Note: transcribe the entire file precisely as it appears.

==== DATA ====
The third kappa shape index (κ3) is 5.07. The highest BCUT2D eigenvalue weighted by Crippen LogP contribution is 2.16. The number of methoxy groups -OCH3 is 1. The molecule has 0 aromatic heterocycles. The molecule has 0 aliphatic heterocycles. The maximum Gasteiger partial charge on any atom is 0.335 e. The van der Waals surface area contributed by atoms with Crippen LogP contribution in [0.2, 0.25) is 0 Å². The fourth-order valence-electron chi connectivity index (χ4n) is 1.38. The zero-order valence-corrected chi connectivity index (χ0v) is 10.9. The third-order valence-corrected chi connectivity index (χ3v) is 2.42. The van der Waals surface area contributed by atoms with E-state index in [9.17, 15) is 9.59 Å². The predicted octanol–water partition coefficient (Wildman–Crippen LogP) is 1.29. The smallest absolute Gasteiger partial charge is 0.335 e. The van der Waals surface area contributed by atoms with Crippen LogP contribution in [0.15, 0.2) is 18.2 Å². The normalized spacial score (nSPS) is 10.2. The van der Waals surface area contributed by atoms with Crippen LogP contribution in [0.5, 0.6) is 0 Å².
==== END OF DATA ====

The third kappa shape index (κ3) is 5.07. The highest BCUT2D eigenvalue weighted by Crippen LogP contribution is 2.16. The number of methoxy groups -OCH3 is 1. The molecule has 0 aromatic heterocycles. The molecule has 0 aliphatic heterocycles. The maximum Gasteiger partial charge on any atom is 0.335 e. The van der Waals surface area contributed by atoms with Crippen LogP contribution in [0.2, 0.25) is 0 Å². The fourth-order valence-electron chi connectivity index (χ4n) is 1.38. The zero-order valence-corrected chi connectivity index (χ0v) is 10.9. The third-order valence-corrected chi connectivity index (χ3v) is 2.42. The van der Waals surface area contributed by atoms with E-state index in [9.17, 15) is 9.59 Å². The predicted octanol–water partition coefficient (Wildman–Crippen LogP) is 1.29. The smallest absolute Gasteiger partial charge is 0.335 e. The van der Waals surface area contributed by atoms with Crippen LogP contribution in [0.15, 0.2) is 18.2 Å². The normalized spacial score (nSPS) is 10.2. The van der Waals surface area contributed by atoms with Crippen LogP contribution in [0.5, 0.6) is 0 Å².